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See you all tomorrow.

#warmongers #miniswap 2014 is GO for launch!

Well the deed is done #warmongers, I’ve just sent out the pairings emails for the 2014 round of the #warmongers #miniswap! 18 lucky people are now paired up and will be sending each other a lovely miniature (just the one mind, this isn’t a regiment painting service!), to apply some paint to.

There are plenty of pairings from around the world this year (twice as many as last time): Norway, The Netherlands, USA and UK are all represented and I’ve tried to maximise the far-flung pairings so that where possible people aren’t swapping with a next door neighbour. I’ll be reporting back on progress as the swaps take place and keeping the #warmongers community up to date on who’s swapped what and with whom. For now, the match-ups are:

  • Archaeolas
  • Jamie
  • Jaime Barron
  • Richard miller
  • Harry Brown
  • Oliver Maclean
  • Patrick Harms
  • Jay Richardson
  • wouter lute
  • Rich Taylor
  • Lee Parry
  • Aj
  • Art steventon
  • Sarah Gransee
  • Faron Adams
  • Darren Bogus
  • Nigel Bartlett
  • Tom van de Ven

Cheer them on when you see them talking about it on Twitter, prod them for progress if they aren’t!

I’m sad not to join in this time but the numbers didn’t quite work out (it would’ve been odd swapping with myself I suppose…), but this is a great little project that will hopefully continue to grow until finally, IT TAKES OVER THE WORLD!! Er, sorry, maniacal tendencies put back in their box, for now…

The Shell Case does Salute – Neil

Salute 2014

As the 12th April comes ever closer and the prospect of another day filled with nothing but the sights, sounds and smells of the UK’s best all-round gaming show (and with the recent trend with Games Day, arguably just the outright best) fills our every waking thought (especially Mat’s – it’s his first time and he’s really quite excited), the members of The Shell Case team attending Salute this year (sorry Ashley, next time maybe?) have taken time to reflect on their hopes and expectations for Salute 2014.

And now to Neil to wax lyrical:

Neil

So it’s that time of year once again and with just over a week to go, I couldn’t be more excited about Salute 2014… that is unless I was Mat, but first times are always more special. Last year was great and so this will be a tough act to follow, but as always Salute has attracted a lot of great companies and I’m sure it will be awesome.

That said, this time last year I had just fallen hard harder than is comfortable for Dreadball and as a result a lot of my day was spent looking at all the brand new and mega exciting stuff that Mantic had to offer me, nearly emptying my bank account in the process. This year however, unlike Rob, for the first time ever I am going to Salute with no real plan at all. For the first time in a long time I am really not in need of anything major for any of my armies, and although there are some great games out there, I am tight and I’m yet to come across a new game that is getting me hot and hard enough to part with my cash. However with all the great new stuff companies usually bring I’m pretty sure that will very quickly change.

There are however a few things that will definitely be on my to do list;

1. Just enjoy spending the day with the rest of The Shell Case guys and the chaps. It’s sickening I know but a day with them is always a laugh.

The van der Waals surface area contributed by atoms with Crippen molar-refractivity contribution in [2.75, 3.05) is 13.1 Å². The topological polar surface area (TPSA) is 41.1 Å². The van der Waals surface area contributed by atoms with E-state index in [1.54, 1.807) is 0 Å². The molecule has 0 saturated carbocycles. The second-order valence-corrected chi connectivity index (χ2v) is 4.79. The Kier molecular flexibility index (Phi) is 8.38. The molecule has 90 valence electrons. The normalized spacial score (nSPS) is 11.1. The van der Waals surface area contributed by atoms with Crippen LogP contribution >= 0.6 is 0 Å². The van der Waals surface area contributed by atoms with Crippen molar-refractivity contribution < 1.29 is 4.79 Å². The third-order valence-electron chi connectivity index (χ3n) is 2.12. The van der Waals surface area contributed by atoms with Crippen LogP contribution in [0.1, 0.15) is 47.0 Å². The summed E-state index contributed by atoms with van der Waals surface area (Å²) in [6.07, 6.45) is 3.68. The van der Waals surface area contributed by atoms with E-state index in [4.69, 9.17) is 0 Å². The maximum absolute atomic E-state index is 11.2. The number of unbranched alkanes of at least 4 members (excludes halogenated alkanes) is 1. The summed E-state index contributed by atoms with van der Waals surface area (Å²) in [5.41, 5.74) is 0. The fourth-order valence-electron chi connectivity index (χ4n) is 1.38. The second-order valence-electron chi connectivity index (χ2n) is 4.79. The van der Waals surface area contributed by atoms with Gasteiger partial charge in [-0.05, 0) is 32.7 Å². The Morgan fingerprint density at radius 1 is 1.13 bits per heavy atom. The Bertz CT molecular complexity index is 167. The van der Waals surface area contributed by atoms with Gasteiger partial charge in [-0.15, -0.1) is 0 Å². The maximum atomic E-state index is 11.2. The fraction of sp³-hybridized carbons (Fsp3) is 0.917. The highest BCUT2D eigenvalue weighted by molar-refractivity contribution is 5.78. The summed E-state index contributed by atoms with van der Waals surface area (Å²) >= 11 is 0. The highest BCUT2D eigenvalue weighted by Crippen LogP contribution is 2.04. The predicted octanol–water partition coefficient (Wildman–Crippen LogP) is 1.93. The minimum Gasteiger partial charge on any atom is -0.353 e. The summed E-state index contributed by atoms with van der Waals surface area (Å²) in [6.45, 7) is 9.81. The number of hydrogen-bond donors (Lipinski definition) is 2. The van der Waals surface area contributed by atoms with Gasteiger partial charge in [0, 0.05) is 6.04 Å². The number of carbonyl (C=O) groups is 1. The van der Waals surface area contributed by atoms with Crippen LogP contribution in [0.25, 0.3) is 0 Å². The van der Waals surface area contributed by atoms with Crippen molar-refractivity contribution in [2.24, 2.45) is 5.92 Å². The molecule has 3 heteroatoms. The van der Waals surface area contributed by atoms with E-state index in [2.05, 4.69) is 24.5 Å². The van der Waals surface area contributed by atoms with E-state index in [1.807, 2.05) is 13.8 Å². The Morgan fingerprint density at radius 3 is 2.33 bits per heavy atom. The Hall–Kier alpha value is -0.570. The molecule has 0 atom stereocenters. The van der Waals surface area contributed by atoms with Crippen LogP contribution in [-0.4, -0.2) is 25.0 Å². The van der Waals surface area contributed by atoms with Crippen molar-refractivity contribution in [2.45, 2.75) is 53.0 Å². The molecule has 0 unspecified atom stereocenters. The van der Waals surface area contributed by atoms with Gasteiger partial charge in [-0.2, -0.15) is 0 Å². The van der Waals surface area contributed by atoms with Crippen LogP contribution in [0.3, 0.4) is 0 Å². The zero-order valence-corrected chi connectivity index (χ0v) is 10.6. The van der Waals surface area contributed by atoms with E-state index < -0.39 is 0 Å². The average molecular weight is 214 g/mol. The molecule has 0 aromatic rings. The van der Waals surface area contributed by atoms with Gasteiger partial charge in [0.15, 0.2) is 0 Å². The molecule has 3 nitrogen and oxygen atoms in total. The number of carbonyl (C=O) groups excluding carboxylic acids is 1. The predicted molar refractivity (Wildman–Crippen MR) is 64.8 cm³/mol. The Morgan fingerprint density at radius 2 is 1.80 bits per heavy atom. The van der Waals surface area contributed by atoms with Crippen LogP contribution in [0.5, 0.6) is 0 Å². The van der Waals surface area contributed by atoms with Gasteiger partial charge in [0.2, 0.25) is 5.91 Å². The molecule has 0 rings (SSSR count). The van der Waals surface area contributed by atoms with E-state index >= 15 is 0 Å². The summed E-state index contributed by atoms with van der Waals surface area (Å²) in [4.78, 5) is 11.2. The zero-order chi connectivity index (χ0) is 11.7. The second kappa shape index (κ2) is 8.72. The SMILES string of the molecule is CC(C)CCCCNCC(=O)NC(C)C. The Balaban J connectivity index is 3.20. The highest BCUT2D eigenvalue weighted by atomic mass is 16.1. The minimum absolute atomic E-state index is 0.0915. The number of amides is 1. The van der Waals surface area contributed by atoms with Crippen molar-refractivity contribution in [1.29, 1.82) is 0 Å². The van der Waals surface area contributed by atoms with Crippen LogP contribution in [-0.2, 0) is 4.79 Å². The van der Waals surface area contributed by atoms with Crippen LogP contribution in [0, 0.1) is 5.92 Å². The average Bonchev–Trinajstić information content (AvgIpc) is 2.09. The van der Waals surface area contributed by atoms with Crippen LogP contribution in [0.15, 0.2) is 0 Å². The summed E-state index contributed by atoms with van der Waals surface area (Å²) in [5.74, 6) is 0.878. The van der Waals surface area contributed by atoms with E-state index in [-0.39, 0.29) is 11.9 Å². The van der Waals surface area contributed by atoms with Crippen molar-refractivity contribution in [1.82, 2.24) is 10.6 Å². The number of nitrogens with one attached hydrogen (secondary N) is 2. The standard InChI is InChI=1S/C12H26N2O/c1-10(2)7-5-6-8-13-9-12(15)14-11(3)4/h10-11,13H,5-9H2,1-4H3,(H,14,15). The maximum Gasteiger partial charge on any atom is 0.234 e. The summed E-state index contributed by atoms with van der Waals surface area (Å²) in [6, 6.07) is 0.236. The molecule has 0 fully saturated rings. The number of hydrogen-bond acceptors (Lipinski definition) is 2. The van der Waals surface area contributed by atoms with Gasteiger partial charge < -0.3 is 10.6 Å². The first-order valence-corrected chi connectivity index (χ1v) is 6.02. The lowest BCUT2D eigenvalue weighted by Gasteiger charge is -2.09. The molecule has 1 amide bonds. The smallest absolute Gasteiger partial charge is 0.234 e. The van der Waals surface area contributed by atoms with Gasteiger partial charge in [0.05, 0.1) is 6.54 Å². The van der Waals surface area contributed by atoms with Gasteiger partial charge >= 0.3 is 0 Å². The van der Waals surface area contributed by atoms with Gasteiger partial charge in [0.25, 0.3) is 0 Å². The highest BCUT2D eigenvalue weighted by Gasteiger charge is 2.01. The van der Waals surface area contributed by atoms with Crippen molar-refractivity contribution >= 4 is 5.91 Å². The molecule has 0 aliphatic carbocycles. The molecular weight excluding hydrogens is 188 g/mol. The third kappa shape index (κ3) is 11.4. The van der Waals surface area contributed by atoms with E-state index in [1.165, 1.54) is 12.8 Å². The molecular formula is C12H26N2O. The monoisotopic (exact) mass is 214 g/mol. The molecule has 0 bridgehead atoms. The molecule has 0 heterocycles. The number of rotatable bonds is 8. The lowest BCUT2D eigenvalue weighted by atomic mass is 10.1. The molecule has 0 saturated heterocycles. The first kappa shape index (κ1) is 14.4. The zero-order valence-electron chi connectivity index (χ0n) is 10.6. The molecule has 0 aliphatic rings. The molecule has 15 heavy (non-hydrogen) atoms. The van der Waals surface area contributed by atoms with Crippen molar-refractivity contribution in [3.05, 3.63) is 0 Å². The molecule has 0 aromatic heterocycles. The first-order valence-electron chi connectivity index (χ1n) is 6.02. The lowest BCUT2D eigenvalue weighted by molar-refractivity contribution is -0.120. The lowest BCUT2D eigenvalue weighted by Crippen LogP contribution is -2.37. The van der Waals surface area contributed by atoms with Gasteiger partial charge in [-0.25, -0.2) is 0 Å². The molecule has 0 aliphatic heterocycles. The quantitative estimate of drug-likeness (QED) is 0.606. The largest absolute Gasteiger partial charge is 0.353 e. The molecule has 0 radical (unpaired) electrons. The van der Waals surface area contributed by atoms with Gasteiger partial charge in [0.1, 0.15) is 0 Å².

2. Hopefully meet some of you at the #warmongers gathering and checking out some of your best buys.

3. I always have room for a new Dreadball MVP or 3, and maybe a new team. One using season 3 rules would be very cool.

4. With all the shiny around, I’m sure it will be almost impossible to resist buying at least one new game. I have been toying with Malifaux and In Her Majesty’s Name from Osprey.

Once I am there, I will suddenly find a million extra awesome but unnecessary things to buy to add to my Orks, Prussians or Banebrood. So, you know, it’ll be Salute.

The Shell Case does Salute – Mat

Salute 2014

As the 12th April comes ever closer and the prospect of another day filled with nothing but the sights, sounds and smells of the UK’s best all-round gaming show (and with the recent trend with Games Day, arguably just the outright best) fills our every waking thought (especially Mat’s – it’s his first time and he’s really quite excited), the members of The Shell Case team attending Salute this year (sorry Ashley, next time maybe?) have taken time to reflect on their hopes and expectations for Salute 2014.

Here’s what Mat had to say:

Mat

MAT BUY TOYS! Sorry that was slightly involuntary and besides Rob did warn you [Yes I did, but perhaps not well enough if people are actually reading this. -Rob].

So yes this is my first Salute. It’s not my first event however: I have attended Games Day in bygone years but then I had bugger all disposable income. And it was a pure Games Workshop event and I’m reliably informed that Salute is nothing like. Other than it involves toy soldiers. And as some of you may realise, I’m really hot for other companies’ miniatures and games anyway right now so, bring it:

  1. I will be partly attending this year to perform my duties as an ambassador for The Shell Case and chatting with some awesome peeps, who do know I’m coming. As well as taking photos for The Shell Case. MAT BUY TOYS! Ahem. Sorry.
  2. I will definitely be heading over to see Andy from Heresy Miniatures we’ve been getting a bit of a Necromunda itch here, and he does some brilliant miniatures for a Delaque gang. MAT BUY TOYS! I’m so sorry, I don’t know why that keeps happening.
  3. After reading Ashley’s article about Saga I’m thinking of checking that out, along with Maulifaux which I have developed a warm squishy place for. And Godslayer. And Dreadball. Honestly my list is endless. I don’t know if I’ll part with my cash on these… Yeah, whatever.